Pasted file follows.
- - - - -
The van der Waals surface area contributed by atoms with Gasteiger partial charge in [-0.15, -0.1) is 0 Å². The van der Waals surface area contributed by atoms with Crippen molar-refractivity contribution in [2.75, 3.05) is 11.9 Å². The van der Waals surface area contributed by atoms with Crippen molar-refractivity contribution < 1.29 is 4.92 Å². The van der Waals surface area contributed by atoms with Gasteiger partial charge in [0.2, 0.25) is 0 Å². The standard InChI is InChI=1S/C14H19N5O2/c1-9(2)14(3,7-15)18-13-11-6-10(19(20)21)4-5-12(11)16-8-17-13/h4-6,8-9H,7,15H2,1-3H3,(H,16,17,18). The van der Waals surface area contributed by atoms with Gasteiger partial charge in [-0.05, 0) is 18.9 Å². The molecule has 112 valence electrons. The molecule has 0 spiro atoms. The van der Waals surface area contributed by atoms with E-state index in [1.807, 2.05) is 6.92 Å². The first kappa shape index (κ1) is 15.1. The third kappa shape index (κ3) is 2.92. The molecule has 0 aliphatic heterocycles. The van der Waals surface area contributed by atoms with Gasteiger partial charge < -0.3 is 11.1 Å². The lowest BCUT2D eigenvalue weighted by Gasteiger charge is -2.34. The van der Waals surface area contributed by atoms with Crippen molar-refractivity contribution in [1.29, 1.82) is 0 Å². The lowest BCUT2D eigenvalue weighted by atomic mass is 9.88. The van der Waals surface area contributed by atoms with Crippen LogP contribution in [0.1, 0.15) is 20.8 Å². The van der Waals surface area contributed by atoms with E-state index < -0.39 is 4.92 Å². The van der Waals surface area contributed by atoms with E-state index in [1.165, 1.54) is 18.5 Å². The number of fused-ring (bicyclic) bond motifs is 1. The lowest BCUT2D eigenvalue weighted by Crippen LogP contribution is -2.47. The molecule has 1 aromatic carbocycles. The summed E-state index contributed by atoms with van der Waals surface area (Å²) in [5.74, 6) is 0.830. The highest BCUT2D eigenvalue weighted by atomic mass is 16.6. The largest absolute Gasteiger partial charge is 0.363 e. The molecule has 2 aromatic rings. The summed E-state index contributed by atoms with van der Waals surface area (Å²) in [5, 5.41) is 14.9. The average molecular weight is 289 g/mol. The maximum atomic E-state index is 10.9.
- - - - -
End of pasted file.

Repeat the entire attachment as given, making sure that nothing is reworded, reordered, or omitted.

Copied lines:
The van der Waals surface area contributed by atoms with Gasteiger partial charge in [-0.15, -0.1) is 0 Å². The van der Waals surface area contributed by atoms with Crippen molar-refractivity contribution in [2.75, 3.05) is 11.9 Å². The van der Waals surface area contributed by atoms with Crippen molar-refractivity contribution < 1.29 is 4.92 Å². The van der Waals surface area contributed by atoms with Gasteiger partial charge in [0.2, 0.25) is 0 Å². The standard InChI is InChI=1S/C14H19N5O2/c1-9(2)14(3,7-15)18-13-11-6-10(19(20)21)4-5-12(11)16-8-17-13/h4-6,8-9H,7,15H2,1-3H3,(H,16,17,18). The van der Waals surface area contributed by atoms with Gasteiger partial charge in [-0.05, 0) is 18.9 Å². The molecule has 112 valence electrons. The molecule has 0 spiro atoms. The van der Waals surface area contributed by atoms with E-state index in [1.807, 2.05) is 6.92 Å². The first kappa shape index (κ1) is 15.1. The third kappa shape index (κ3) is 2.92. The molecule has 0 aliphatic heterocycles. The van der Waals surface area contributed by atoms with Gasteiger partial charge < -0.3 is 11.1 Å². The lowest BCUT2D eigenvalue weighted by Gasteiger charge is -2.34. The van der Waals surface area contributed by atoms with Crippen molar-refractivity contribution in [1.29, 1.82) is 0 Å². The lowest BCUT2D eigenvalue weighted by atomic mass is 9.88. The van der Waals surface area contributed by atoms with Crippen LogP contribution in [0.1, 0.15) is 20.8 Å². The van der Waals surface area contributed by atoms with E-state index < -0.39 is 4.92 Å². The van der Waals surface area contributed by atoms with E-state index in [1.165, 1.54) is 18.5 Å². The number of fused-ring (bicyclic) bond motifs is 1. The lowest BCUT2D eigenvalue weighted by Crippen LogP contribution is -2.47. The molecule has 1 aromatic carbocycles. The summed E-state index contributed by atoms with van der Waals surface area (Å²) in [5.74, 6) is 0.830. The highest BCUT2D eigenvalue weighted by atomic mass is 16.6. The largest absolute Gasteiger partial charge is 0.363 e. The molecule has 2 aromatic rings. The summed E-state index contributed by atoms with van der Waals surface area (Å²) in [5, 5.41) is 14.9. The average molecular weight is 289 g/mol. The maximum atomic E-state index is 10.9.